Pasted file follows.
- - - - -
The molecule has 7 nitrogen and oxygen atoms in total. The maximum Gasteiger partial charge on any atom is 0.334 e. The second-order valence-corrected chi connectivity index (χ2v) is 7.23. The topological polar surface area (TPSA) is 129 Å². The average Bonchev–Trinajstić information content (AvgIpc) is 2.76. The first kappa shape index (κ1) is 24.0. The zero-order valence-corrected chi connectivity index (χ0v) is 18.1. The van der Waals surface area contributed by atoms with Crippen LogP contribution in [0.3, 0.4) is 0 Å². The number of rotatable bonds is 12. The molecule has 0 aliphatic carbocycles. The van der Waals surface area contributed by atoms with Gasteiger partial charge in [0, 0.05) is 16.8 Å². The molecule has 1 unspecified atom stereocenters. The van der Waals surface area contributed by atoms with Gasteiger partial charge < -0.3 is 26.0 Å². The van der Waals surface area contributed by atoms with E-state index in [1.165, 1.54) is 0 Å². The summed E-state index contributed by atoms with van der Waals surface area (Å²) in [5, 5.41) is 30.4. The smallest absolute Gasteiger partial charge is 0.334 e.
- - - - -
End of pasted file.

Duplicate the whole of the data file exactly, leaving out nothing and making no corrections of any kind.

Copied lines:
The molecule has 7 nitrogen and oxygen atoms in total. The maximum Gasteiger partial charge on any atom is 0.334 e. The second-order valence-corrected chi connectivity index (χ2v) is 7.23. The topological polar surface area (TPSA) is 129 Å². The average Bonchev–Trinajstić information content (AvgIpc) is 2.76. The first kappa shape index (κ1) is 24.0. The zero-order valence-corrected chi connectivity index (χ0v) is 18.1. The van der Waals surface area contributed by atoms with Crippen LogP contribution in [0.3, 0.4) is 0 Å². The number of rotatable bonds is 12. The molecule has 0 aliphatic carbocycles. The van der Waals surface area contributed by atoms with Gasteiger partial charge in [0, 0.05) is 16.8 Å². The molecule has 1 unspecified atom stereocenters. The van der Waals surface area contributed by atoms with Gasteiger partial charge < -0.3 is 26.0 Å². The van der Waals surface area contributed by atoms with E-state index in [1.165, 1.54) is 0 Å². The summed E-state index contributed by atoms with van der Waals surface area (Å²) in [5, 5.41) is 30.4. The smallest absolute Gasteiger partial charge is 0.334 e.